That 28% of the land that the federal government "owns" wasn't bought, it was appropriated by executive order.

        If it's executive order, then you'll be able to point to the presidents who appropriated most of that land.

        • (Score: 0) by Anonymous Coward on Saturday December 19 2015, @12:59AM

          by Anonymous Coward on Saturday December 19 2015, @12:59AM (#278429)

          I know! I know! Call on me, Teacher khallow!

          Thomas Jefferson, Louisiana Purchase. He was also going to buy a bridge in Brooklyn from the same people, but it hadn't been built yet.

          • (Score: 1) by khallow on Saturday December 19 2015, @02:43AM

            by khallow (3766) Subscriber Badge on Saturday December 19 2015, @02:43AM (#278464) Journal

            Thomas Jefferson, Louisiana Purchase.

            No. Let's read the post that kicked this off.

            GP is right. That 28% of the land that the federal government "owns" wasn't bought, it was appropriated by executive order. When the Feds can executive order any bit of land they want, then they own all of it, whether accounting books say so or not.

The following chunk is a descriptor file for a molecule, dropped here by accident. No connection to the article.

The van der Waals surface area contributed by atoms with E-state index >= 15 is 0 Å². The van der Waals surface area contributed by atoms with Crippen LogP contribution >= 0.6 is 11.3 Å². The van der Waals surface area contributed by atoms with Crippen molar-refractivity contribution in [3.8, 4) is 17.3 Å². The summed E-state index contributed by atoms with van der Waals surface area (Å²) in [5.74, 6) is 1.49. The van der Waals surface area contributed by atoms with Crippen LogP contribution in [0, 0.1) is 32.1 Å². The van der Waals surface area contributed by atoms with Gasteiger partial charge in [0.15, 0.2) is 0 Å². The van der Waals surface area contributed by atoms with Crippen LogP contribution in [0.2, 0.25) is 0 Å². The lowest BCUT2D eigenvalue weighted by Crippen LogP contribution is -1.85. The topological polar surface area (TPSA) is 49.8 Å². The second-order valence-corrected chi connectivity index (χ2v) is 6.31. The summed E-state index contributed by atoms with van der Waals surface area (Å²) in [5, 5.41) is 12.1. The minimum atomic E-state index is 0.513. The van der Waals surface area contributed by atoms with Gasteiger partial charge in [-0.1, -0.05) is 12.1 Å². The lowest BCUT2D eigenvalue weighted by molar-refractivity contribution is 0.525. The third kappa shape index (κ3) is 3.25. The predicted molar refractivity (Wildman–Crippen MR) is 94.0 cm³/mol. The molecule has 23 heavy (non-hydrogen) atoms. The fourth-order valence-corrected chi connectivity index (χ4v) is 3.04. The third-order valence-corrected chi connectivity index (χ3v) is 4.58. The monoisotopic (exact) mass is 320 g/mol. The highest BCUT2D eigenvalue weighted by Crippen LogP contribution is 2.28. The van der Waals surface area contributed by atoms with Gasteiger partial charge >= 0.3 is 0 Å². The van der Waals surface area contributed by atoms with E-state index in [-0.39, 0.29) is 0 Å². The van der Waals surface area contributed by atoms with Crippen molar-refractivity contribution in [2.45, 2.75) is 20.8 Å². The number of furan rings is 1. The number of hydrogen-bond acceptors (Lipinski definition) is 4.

The Louisiana Purchase was a purchase from a foreign power, France. Hence, it doesn't qualify as an example for two reasons: it wasn't appropriated by executive order and it wasn't obtained from US citizens.

            • (Score: 0) by Anonymous Coward on Saturday December 19 2015, @07:50PM

              by Anonymous Coward on Saturday December 19 2015, @07:50PM (#278676)

              OK, Not Tom Jefferson. How about Alaska? The Gadsen Purchase? Southern Ontario on the Plains of Abraham? Manhattan? Palau? Is there any way I can get extra credit?

      • (Score: 1) by khallow on Saturday December 19 2015, @02:45AM

        by khallow (3766) Subscriber Badge on Saturday December 19 2015, @02:45AM (#278465) Journal
        Also, "have authority to regulate" != "own".
    • (Score: 3, Insightful) by wisnoskij on Friday December 18 2015, @06:05PM